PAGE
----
Classroom Consulting Services
What is Classroom Consulting?
Classroom Consulting is an important way that the Center for Faculty Development supports teaching. Consulting services are free, confidential, and intended to assist faculty who want to strengthen and improve their teaching skills.
To set up a consultation or learn more about the consulting process, email Angela High-Pippert, Coordinator of the Classroom Consulting Program (firstname.lastname@example.org).
Classroom consultants are available for one-on-one consultations with all faculty members on a range of teaching-related issues. Faculty may choose what kind of consultation they would find most useful, ranging from a highly-targeted, short-term consultation that addresses specific teaching goals to a more comprehensive overall assessment. The extent of our involvement is up to you.
Classroom Consulting is useful for faculty who are trying something new in their classes, puzzled by a classroom dynamic, or interested in talking over a new teaching and learning technique. Our classroom consultants can serve as a sounding board, help brainstorm options, and identify useful resources. We can also talk through classroom management issues, offer feedback on syllabi and assignments, and assist you in interpreting IDEA forms.
Faculty can determine the goal and nature of the process from a variety of services:
Teaching Tune-Up: Are you feeling the need to rejuvenate a course or simply get some feedback? A classroom consultant will meet with you to review your syllabus, discuss assignments, or conduct a classroom observation. We can all benefit from having a fresh set of eyes look over our teaching process.
In-depth Consultation: Perhaps you’re facing some challenges while teaching a new course or revising an established one, or you are facing some difficult classroom dynamics. A classroom consultant can provide a classroom observation or a Small Group Instructional Diagnosis to provide additional perspective on what is happening in your classroom.
What is involved with a Classroom Observation?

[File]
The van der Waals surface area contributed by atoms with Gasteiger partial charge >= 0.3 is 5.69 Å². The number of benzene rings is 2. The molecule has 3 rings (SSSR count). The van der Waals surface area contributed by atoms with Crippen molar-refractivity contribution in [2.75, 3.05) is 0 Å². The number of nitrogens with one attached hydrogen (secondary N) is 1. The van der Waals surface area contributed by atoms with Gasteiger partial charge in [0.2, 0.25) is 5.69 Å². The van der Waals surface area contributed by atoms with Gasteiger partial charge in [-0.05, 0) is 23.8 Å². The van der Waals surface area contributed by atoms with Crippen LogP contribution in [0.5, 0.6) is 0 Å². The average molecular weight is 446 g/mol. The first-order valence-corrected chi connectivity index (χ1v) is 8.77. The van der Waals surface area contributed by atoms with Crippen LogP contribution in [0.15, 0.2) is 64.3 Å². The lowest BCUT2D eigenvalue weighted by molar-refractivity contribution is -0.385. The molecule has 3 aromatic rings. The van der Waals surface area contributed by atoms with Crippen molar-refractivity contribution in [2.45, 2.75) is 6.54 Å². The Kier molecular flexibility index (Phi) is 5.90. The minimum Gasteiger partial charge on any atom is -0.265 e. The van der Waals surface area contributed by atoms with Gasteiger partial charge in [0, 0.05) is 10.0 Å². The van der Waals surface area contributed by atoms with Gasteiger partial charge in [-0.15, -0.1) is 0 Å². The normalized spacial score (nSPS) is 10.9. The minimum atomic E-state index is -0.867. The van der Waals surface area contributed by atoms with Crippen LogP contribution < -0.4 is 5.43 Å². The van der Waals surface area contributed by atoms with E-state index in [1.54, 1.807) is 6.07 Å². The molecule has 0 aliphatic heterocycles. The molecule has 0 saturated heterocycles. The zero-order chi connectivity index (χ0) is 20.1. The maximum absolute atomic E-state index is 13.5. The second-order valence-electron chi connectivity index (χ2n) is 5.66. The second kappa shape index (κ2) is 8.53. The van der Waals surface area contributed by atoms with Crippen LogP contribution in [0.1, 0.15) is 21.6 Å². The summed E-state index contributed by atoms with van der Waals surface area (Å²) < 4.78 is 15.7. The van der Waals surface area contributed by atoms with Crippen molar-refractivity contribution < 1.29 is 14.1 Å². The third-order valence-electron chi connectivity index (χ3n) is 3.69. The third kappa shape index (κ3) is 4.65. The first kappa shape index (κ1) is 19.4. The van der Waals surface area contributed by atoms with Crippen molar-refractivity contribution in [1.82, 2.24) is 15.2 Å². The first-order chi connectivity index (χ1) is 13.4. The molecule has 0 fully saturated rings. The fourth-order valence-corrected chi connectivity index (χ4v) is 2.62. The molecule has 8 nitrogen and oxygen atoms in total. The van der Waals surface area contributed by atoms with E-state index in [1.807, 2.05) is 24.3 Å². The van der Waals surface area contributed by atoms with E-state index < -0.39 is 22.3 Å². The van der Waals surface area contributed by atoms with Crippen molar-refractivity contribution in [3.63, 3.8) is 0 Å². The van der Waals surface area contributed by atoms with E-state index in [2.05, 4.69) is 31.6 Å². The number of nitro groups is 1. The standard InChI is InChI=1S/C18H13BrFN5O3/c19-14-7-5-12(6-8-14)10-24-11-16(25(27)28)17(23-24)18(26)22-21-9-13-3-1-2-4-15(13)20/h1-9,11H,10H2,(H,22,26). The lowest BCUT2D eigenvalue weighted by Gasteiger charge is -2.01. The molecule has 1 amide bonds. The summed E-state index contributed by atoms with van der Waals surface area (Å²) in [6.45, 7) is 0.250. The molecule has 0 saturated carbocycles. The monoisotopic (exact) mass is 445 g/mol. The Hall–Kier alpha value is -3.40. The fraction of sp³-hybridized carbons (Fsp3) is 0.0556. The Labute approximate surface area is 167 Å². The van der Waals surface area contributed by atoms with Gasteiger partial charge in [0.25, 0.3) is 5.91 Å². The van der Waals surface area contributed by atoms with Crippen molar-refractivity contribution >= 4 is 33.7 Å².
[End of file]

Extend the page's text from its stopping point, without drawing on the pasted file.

A classroom observation should help you assess whether you are meeting your goals for a particular course -- whether what you want to happen in a class is actually happening. Another set of eyes and ears in the room can help identify how students are responding to different aspects of the course. A classroom consultant may note what you're doing to help further your goals for a class, as well as some missed opportunities to meet particular objectives. A classroom observation is an opportunity for you to see your classroom from another perspective.
Classroom consultants approach classroom observation as a formative, rather than summative, activity. Our purpose is to give feedback and to inspire reflection rather than to offer judgment or evaluation.
After meeting with you to learn more about your course and any particular concerns you have, a classroom consultant will make arrangements with you to attend a class session. The consultant will take detailed notes as to what is happening in class and students’ reactions to it, and then go over these notes with you at a follow-up discussion. The focus is on identifying which classroom practices appear to be supporting your goals and brainstorming additional strategies for meeting your particular objectives.
What is involved with a Small Group Instructional Diagnosis (SGID)?
A Small Group Instructional Diagnosis provides information about your class from another vantage point – students. This process analyzes how a class is going by generating detailed, qualitative feedback from students.
With a SGID, a trained classroom consultant facilitates this process of collecting student feedback for about an hour of class time. You introduce the consultant to your class, leave the room, and he or she gathers feedback in a structured manner. Students first write individually about what they like and dislike most about the class, and what improvements they would suggest for you as the teacher and for themselves as learners. Next, they discuss their ideas in small groups and as a class, with the entire class coming to a consensus on the most important points. The consultant then writes up a summary of the SGID and discusses the feedback with you.
A SGID can provide a rich source of student feedback while your semester is still running. As such, a SGID is most useful if conducted no later than the ninth week of the semester.
Consultations are always initiated by the faculty member and are completely confidential. This means that everything we discuss, every document you share with us, and everything we observe in your class – including that fact that we are working with you – is confidential.